No takers and Gonzalo got my carving chunks cut out of the other log. I painted this earlier and will drop it back off with him when I pick up my chunks. he is looking for expert advise on cutting the burl and crotch in another thread and offering blanks for the help. This one will be easy - slice it like a pizza and cut the points off - wala - 6 or 8 blanks...

  8. #8
    Returning Member BobcatBob's Avatar
    Nickname
    Bob (72)
    Join Date
    Jan 2008
    Location
    Pittsboro, NC
    Posts
    317
    Visit Freq:
    0.23 visits/week
    Threads
    12
    Classifieds
    0

    Re: How to treat a large tree slice?

    Andy, I sent you a PM.

    Bob

  9. #9
    Returning Member
    Nickname
    David
    Join Date
    Jan 2009
    Location
    Raleigh, NC
    Posts
    140
    Visit Freq:
    0.00 visits/week
    Threads
    4
    Classifieds
    0

    Re: How to treat a large tree slice?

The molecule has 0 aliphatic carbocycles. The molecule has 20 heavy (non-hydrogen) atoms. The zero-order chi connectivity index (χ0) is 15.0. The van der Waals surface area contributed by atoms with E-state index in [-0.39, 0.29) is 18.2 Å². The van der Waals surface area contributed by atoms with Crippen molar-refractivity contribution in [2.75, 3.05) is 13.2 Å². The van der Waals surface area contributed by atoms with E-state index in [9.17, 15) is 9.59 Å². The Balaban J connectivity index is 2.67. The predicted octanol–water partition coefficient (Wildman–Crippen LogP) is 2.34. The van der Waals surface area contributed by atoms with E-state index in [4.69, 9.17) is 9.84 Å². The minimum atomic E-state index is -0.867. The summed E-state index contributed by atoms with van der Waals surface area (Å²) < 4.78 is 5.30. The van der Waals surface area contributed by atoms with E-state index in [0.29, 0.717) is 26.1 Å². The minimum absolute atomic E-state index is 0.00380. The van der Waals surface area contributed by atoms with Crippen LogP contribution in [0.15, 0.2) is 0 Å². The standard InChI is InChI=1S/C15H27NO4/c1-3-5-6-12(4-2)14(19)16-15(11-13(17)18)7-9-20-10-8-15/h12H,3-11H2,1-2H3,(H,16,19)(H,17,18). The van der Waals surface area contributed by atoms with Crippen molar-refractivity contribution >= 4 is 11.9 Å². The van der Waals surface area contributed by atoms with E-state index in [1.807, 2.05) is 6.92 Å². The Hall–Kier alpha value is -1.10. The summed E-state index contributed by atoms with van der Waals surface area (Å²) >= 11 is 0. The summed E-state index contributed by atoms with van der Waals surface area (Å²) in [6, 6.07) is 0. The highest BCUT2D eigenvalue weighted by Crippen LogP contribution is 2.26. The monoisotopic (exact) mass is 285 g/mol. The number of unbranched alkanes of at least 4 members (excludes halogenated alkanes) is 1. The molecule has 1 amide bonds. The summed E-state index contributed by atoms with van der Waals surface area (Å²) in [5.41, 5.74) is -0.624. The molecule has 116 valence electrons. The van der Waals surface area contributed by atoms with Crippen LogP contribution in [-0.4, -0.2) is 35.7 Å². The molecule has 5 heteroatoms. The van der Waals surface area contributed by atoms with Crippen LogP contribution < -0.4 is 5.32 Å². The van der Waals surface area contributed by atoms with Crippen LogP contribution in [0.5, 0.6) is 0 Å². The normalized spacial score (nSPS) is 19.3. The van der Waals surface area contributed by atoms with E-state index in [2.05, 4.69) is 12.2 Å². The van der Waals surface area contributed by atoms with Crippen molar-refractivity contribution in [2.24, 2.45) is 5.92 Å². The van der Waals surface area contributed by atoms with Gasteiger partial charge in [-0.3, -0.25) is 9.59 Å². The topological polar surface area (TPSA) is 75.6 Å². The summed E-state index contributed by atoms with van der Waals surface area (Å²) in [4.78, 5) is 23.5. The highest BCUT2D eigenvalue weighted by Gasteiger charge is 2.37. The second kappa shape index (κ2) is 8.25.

Andy - I'v some experience in dealing with pieces like this. What I'd say is that there is no way on God's Green Earth that slice will stay in one piece unless you put a very thick melted coat of paraffin on it, and that doesn't do much good because it will then not dry, and when you take the parafin off, you're back where you started.

    There's two routes you can go. If you want to turn or carve smaller blocks out of it, just split with a wedge - at least in half, then paint, wax, or anchorseal the ends. The split will assure that it won't turn into toothpicks as it dries.

    If you want it to remain a slice, one more decision to make. If you're interested in turning a very large end-grain bowl and can't get to it for a month or more, put a heavy coating of melted parafin on it, which will keep it in the green state until you get to it. If it's only going to be a week or so, I'd submerge it in a rubbermaid tub of water.

    Finally, you can control, but not stop, the radial shrinking as it dries so that it remains as a contiguous slice - you need to cut a kerf from the outside of the tree all the way to the center of the pith. Once it's dry, I've seen some folks that use things like this in sculpture insert a piece to plug up the cut (which will have opened to a pie wedge shape as it dries).

  10. #10
    Board of Directors
    Vice President